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Thursday April 18, 2024

Pakistan to ask US to waive curbs on Iran gas pipeline

The remarks from Malik came amid Pakistan’s efforts to navigate its energy needs while managing international sanctions and domestic challenges

By Israr Khan
March 26, 2024
Workers and supervisors are seen at the site of the gas pipeline between Pakistan and Iran. — AFP/File
Workers and supervisors are seen at the site of the gas pipeline between Pakistan and Iran. — AFP/File

ISLAMABAD: Pakistan is preparing to officially request a waiver from the American sanctions concerning the Pakistan-Iran gas pipeline project, with a finalised draft ready for submission to the US administration.

“We will seek exemptions from American sanctions as the Iran-Pakistan gas project cannot bear the burden of sanctions,” Petroleum Minister Musadik Malik said Monday in an unofficial conversation with the media.

The remarks from Malik came amid Pakistan’s efforts to navigate its energy needs while managing international sanctions and domestic challenges.

The caretaker government had previously delayed plans to file for an exemption to American sanctions due to evolving geopolitical circumstances. This effort aims to address Pakistan’s energy requirements while ensuring compliance with contractual agreements with Iran.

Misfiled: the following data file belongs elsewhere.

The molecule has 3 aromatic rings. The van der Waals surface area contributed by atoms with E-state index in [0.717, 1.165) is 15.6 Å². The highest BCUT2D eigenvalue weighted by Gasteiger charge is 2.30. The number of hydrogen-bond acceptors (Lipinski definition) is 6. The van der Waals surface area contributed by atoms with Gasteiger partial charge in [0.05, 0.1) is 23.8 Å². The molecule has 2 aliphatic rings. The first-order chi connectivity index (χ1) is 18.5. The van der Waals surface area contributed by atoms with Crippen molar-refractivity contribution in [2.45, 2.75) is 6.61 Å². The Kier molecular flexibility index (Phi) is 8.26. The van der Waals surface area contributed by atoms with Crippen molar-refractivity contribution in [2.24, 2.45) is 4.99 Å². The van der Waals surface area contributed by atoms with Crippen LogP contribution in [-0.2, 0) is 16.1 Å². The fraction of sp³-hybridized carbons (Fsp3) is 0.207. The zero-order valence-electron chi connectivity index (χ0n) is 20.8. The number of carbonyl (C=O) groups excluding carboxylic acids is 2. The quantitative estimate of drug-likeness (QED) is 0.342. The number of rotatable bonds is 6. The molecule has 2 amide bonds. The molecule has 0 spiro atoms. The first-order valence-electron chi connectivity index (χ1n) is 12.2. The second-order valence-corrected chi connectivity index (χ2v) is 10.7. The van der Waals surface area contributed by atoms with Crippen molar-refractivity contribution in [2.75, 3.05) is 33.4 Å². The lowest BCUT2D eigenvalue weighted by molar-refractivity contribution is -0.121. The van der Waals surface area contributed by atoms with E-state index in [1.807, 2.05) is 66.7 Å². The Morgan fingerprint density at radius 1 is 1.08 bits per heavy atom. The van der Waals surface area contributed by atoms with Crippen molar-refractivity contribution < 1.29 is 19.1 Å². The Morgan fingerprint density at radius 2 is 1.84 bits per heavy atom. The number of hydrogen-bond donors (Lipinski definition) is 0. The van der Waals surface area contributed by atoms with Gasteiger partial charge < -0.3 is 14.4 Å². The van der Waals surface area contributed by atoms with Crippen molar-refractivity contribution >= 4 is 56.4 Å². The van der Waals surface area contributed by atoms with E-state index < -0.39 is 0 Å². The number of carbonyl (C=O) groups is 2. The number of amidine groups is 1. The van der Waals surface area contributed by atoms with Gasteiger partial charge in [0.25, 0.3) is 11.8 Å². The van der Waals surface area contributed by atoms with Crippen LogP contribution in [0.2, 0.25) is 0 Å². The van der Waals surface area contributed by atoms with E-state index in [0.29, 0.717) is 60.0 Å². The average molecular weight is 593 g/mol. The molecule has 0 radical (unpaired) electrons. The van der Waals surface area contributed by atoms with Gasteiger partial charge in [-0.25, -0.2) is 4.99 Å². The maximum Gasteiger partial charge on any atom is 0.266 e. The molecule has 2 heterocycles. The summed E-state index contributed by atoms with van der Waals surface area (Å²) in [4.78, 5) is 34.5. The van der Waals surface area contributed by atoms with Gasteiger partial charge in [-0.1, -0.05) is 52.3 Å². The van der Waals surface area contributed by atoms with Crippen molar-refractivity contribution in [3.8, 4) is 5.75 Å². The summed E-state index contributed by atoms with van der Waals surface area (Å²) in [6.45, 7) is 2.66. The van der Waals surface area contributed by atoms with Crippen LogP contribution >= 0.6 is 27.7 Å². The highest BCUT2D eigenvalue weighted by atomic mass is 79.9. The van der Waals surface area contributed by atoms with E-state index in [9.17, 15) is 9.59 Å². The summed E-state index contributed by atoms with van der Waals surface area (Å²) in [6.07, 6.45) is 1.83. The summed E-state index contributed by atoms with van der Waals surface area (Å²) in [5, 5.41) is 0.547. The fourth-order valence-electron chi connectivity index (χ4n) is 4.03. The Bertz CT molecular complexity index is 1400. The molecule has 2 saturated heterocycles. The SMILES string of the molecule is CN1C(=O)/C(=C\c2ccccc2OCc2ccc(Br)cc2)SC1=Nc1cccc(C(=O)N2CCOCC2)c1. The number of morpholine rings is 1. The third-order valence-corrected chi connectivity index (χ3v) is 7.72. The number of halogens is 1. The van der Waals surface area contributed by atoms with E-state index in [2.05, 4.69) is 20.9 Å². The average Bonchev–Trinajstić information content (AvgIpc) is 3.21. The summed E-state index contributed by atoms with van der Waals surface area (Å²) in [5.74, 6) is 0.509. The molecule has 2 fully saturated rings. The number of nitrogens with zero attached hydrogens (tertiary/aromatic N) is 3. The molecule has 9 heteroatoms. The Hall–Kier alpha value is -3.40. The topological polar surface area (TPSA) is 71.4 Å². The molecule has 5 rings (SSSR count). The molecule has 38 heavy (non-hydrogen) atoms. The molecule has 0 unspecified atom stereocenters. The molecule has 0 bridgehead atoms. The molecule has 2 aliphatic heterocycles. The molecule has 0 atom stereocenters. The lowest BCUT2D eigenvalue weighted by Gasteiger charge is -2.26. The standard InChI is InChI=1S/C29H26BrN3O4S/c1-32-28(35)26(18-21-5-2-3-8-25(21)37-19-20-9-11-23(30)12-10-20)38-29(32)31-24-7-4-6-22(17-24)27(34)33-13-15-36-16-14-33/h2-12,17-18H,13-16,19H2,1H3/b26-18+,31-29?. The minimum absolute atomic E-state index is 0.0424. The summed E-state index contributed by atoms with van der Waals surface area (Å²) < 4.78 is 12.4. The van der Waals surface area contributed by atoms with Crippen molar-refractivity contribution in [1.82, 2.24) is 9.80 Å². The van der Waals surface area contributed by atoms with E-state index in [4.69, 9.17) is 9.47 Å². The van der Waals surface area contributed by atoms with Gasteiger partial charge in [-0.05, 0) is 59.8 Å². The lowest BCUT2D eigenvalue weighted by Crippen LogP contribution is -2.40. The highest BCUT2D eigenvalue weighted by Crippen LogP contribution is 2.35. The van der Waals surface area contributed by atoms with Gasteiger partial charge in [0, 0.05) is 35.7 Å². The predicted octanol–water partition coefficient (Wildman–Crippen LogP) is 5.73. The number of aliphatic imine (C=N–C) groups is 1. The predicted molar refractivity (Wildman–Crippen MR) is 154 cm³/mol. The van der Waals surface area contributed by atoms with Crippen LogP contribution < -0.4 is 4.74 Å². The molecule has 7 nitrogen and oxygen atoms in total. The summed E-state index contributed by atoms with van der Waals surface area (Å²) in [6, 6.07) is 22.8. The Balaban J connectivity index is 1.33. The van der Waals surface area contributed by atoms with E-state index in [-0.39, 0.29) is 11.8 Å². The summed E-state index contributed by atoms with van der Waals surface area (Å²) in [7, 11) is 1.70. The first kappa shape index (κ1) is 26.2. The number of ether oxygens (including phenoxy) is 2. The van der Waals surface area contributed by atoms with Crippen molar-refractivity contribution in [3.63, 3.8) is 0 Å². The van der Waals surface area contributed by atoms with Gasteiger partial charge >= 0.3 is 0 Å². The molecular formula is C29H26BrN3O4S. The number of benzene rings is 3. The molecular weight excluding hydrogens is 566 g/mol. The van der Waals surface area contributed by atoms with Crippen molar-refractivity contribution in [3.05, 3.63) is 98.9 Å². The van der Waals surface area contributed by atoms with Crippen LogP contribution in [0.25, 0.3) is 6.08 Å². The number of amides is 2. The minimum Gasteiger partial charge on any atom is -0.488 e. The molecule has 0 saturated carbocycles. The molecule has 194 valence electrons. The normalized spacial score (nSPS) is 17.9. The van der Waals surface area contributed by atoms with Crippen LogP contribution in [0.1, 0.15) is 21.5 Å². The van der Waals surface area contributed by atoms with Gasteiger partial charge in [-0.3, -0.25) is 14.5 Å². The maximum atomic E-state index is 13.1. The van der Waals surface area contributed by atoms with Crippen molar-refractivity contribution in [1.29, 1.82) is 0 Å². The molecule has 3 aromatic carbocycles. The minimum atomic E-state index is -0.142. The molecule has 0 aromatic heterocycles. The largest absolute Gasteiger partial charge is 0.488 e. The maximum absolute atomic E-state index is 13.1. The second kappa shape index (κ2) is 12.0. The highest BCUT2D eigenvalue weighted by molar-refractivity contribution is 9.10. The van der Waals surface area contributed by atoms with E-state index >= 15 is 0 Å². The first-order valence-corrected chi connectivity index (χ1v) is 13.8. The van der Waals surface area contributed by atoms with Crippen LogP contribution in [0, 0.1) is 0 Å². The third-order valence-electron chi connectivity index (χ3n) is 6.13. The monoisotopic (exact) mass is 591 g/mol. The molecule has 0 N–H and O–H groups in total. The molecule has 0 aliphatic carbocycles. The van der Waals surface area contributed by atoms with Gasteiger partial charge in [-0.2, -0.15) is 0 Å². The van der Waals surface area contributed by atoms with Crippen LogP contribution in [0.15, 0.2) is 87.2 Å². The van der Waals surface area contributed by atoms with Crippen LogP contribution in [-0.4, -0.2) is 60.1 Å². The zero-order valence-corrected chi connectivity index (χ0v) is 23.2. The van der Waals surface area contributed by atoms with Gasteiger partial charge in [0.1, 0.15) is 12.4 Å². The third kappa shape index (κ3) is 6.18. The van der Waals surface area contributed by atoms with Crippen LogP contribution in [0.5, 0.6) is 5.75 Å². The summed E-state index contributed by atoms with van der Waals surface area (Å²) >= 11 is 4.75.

“We will present Pakistan’s case comprehensively and will try to seek exemptions by presenting political and technical reasons against American sanctions. The government will also engage in extensive lobbying to obtain exemptions,” reiterated Malik. He expressed hope that construction of the project would commence soon.

It is noteworthy that the caretaker government had previously approved the construction of an 80-kilometer pipeline on Pakistani soil, with decisions regarding the Pakistan-Iran gas pipeline project made by the ministerial oversight committee.

He expressed concerns over increases in gas prices and said, “Whether the dollar price decreases or increases, requests for price hikes come from companies.”

Regarding the implementation of sales tax on petroleum products, he commented, “I am not aware of the implementation of sales tax on petroleum products.”

Malik highlighted the disparity in access to gas facilities, noting that only 25 to 27 percent of urban areas have access while more than seventy percent of the population does not. However, he emphasised that 99 percent of the population is connected to the electricity system, advocating for the supply of cheap electricity as a solution to the problem.

Discussing electricity generation, Malik cited examples of power plants demonstrating efficiency but noted the escalation in per-unit cost due to expensive RLNG (re-gasified liquefied natural gas).

Citing examples, he noted that Bhikki and Haveli Bahadur Shah power plants had demonstrated greater efficiency. However, the per unit cost of electricity escalated to Rs22-26 due to the expensive RLNG. Meanwhile, electricity generated from local gas costs Rs10-12 per unit, with some private companies producing electricity at Rs6 per unit.

He suggested that six LNG power plants could operate on local gas to produce cheap electricity and emphasised efforts to conserve gas while providing affordable electricity to the people. Malik also mentioned the import of oil through private channels from Russia and addressed the issue of circular debt in the energy sector, stating that reforms would be necessary to tackle the five trillion rupees circular debt.